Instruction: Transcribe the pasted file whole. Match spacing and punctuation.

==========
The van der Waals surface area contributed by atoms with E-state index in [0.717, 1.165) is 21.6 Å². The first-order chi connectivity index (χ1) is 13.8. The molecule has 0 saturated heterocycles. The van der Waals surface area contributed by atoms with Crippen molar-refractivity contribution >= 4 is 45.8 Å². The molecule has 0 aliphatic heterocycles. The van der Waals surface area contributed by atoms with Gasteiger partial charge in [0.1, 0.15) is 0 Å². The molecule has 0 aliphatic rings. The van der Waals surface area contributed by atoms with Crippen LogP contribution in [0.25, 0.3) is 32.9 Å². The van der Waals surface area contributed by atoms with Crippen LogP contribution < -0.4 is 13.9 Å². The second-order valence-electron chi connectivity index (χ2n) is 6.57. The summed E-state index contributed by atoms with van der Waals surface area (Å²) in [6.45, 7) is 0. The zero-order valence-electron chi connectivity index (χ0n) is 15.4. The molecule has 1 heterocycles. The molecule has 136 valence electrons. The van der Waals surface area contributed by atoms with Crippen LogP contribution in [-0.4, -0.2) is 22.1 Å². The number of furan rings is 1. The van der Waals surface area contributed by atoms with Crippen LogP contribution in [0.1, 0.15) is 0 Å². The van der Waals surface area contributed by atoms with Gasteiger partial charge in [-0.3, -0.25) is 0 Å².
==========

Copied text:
The van der Waals surface area contributed by atoms with E-state index in [0.717, 1.165) is 21.6 Å². The first-order chi connectivity index (χ1) is 13.8. The molecule has 0 saturated heterocycles. The van der Waals surface area contributed by atoms with Crippen molar-refractivity contribution >= 4 is 45.8 Å². The molecule has 0 aliphatic heterocycles. The van der Waals surface area contributed by atoms with Gasteiger partial charge in [0.1, 0.15) is 0 Å². The molecule has 0 aliphatic rings. The van der Waals surface area contributed by atoms with Crippen LogP contribution in [0.25, 0.3) is 32.9 Å². The van der Waals surface area contributed by atoms with Crippen LogP contribution < -0.4 is 13.9 Å². The second-order valence-electron chi connectivity index (χ2n) is 6.57. The summed E-state index contributed by atoms with van der Waals surface area (Å²) in [6.45, 7) is 0. The zero-order valence-electron chi connectivity index (χ0n) is 15.4. The molecule has 1 heterocycles. The molecule has 136 valence electrons. The van der Waals surface area contributed by atoms with Crippen LogP contribution in [-0.4, -0.2) is 22.1 Å². The number of furan rings is 1. The van der Waals surface area contributed by atoms with Crippen LogP contribution in [0.1, 0.15) is 0 Å². The van der Waals surface area contributed by atoms with Gasteiger partial charge in [-0.3, -0.25) is 0 Å².